Constitutional / Legal Literacy Programmes: Their Role in Public Interest Work, Adopting Rigorous Teaching Methodologies, and Measuring Impact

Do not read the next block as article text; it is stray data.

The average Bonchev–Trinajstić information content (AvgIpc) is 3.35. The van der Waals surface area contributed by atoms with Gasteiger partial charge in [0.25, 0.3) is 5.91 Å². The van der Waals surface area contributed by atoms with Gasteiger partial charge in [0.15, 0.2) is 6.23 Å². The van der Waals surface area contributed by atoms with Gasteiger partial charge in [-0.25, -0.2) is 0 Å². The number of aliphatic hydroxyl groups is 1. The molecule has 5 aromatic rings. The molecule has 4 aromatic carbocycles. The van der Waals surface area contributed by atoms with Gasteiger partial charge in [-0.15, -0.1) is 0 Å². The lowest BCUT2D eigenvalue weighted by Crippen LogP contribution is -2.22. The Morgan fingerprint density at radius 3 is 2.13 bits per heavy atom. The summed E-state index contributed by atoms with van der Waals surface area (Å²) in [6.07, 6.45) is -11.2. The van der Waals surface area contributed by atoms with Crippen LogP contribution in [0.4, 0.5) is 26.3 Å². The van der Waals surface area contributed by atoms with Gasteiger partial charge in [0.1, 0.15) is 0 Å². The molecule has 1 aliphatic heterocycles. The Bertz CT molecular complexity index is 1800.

A number of human rights organisations and student organisations engage in some form of constitutional/legal literacy within the broader communities within which they are situated as part of a multi-pronged approach towards building a human rights culture, and to respond to the systemic disempowerment and alienation from the legal system often experienced by our client communities. These programmes are directed towards different populations, from high school learners, to teachers, to community members, to community organisations, to budding or seasoned social activists. Facilitation methodologies and curricula widely differ, as do programmatic objectives and methods to assess the impact of these programmes. Often, running such programmes is viewed merely as “outreach” that does not require rigorous strategy, training or planning. This panel will provide a shared, critical and self-reflective platform for organisations engaged in constitutional/legal literacy to think more strategically about how to embark on a sustained, rigorous, and relevant education project within the communities in which we work. We will explore questions of education models/philosophies, effective facilitation methodologies, methods of assessment, integration with other tactics of strategic litigation and research, how to engage collaboratively with government and academic stakeholders, and funding strategies.